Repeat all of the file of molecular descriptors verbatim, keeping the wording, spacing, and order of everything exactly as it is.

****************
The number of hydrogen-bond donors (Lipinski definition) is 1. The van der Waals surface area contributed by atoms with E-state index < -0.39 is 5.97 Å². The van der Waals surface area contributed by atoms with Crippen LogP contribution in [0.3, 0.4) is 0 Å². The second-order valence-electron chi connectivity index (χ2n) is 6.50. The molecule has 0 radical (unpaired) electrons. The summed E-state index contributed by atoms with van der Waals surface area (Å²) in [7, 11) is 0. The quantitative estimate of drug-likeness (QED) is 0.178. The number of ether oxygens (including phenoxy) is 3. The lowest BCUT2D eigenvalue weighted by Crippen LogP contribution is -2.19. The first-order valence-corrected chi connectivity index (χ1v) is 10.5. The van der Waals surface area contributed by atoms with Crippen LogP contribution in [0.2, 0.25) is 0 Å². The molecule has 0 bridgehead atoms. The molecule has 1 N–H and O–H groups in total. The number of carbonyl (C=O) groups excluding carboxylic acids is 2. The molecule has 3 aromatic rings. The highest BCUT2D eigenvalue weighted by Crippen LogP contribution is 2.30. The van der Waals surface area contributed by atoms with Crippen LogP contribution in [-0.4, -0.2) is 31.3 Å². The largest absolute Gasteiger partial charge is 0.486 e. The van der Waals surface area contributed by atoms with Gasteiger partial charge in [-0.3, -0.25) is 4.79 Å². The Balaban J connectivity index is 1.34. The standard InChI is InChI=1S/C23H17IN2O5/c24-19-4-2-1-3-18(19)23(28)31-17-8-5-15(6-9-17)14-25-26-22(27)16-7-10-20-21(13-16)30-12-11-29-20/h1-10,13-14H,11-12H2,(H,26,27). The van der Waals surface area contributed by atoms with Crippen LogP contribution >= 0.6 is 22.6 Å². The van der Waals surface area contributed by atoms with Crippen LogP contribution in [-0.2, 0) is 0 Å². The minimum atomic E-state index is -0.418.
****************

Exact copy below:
The number of hydrogen-bond donors (Lipinski definition) is 1. The van der Waals surface area contributed by atoms with E-state index < -0.39 is 5.97 Å². The van der Waals surface area contributed by atoms with Crippen LogP contribution in [0.3, 0.4) is 0 Å². The second-order valence-electron chi connectivity index (χ2n) is 6.50. The molecule has 0 radical (unpaired) electrons. The summed E-state index contributed by atoms with van der Waals surface area (Å²) in [7, 11) is 0. The quantitative estimate of drug-likeness (QED) is 0.178. The number of ether oxygens (including phenoxy) is 3. The lowest BCUT2D eigenvalue weighted by Crippen LogP contribution is -2.19. The first-order valence-corrected chi connectivity index (χ1v) is 10.5. The van der Waals surface area contributed by atoms with Crippen LogP contribution in [0.2, 0.25) is 0 Å². The molecule has 0 bridgehead atoms. The molecule has 1 N–H and O–H groups in total. The number of carbonyl (C=O) groups excluding carboxylic acids is 2. The molecule has 3 aromatic rings. The highest BCUT2D eigenvalue weighted by Crippen LogP contribution is 2.30. The van der Waals surface area contributed by atoms with Crippen LogP contribution in [-0.4, -0.2) is 31.3 Å². The largest absolute Gasteiger partial charge is 0.486 e. The van der Waals surface area contributed by atoms with Gasteiger partial charge in [-0.3, -0.25) is 4.79 Å². The Balaban J connectivity index is 1.34. The standard InChI is InChI=1S/C23H17IN2O5/c24-19-4-2-1-3-18(19)23(28)31-17-8-5-15(6-9-17)14-25-26-22(27)16-7-10-20-21(13-16)30-12-11-29-20/h1-10,13-14H,11-12H2,(H,26,27). The van der Waals surface area contributed by atoms with Crippen LogP contribution >= 0.6 is 22.6 Å². The van der Waals surface area contributed by atoms with Crippen LogP contribution in [-0.2, 0) is 0 Å². The minimum atomic E-state index is -0.418.